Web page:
The first is, I admit, wholly pragmatic; this is going to go nowhere. This matter was discussed in the House of Commons. The noble Lord, Lord Marks, will know that there were two amendments, creating a new Clause 1 and a new Clause 3. The latter in the House of Commons was in exactly the same terms as the noble Lord’s amendment and was barely discussed. I think that new Clause 1, which was a Labour Party amendment, also received no effective discussion. So it will not go anywhere, and I personally am not in favour of parliamentary ping-pong on this matter, rather for the reasons advanced by my noble friend Lord Cormack.

The second reason is rather longer: this does not go nearly far enough. Indeed, such a review could stand in the way of the kind of review that I would hope to persuade your Lordships is desirable. We have a counterterrorism and sentencing Bill coming forward. For that purpose, it is absolutely essential that there is very wide consultation prior to the consideration by Parliament of that Bill. That could be called a review but is essentially a consultation, and it has to address at least four substantive matters.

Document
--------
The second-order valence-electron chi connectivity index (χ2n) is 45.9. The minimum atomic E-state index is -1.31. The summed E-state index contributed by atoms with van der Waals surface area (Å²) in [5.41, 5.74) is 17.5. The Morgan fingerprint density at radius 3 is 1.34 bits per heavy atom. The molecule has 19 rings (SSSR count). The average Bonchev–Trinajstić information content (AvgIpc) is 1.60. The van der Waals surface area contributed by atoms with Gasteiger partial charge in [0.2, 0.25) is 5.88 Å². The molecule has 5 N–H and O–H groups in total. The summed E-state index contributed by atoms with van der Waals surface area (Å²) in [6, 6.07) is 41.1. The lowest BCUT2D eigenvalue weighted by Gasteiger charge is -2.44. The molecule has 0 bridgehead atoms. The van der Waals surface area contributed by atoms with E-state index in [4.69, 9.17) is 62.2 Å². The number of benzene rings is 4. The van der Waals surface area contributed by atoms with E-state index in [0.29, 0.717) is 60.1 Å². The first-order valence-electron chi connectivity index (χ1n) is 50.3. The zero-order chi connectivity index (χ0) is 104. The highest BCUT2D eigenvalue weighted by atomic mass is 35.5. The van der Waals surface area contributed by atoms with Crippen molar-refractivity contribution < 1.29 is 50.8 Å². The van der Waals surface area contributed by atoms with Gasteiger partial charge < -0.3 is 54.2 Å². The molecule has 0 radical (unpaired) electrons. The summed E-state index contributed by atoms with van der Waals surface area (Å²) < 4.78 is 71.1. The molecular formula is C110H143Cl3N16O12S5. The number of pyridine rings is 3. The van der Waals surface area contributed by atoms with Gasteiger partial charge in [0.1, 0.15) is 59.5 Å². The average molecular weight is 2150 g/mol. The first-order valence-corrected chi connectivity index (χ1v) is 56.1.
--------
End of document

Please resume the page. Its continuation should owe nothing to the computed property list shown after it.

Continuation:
First, there is the complexity of the existing sentencing and sentence arrangements. These were described very eloquently by the noble and learned Lord, Lord Judge. It is a hugely complex area. There is huge scope for consolidation and simplification. That should be addressed in a pre-Bill consultation process.

Secondly, we need to know much more about how terrorism prisoners are being managed in the prison estate, and in particular the degree to which Mr Acheson’s actual recommendations are being implemented. To the extent that they are not, we need to know the reasons why.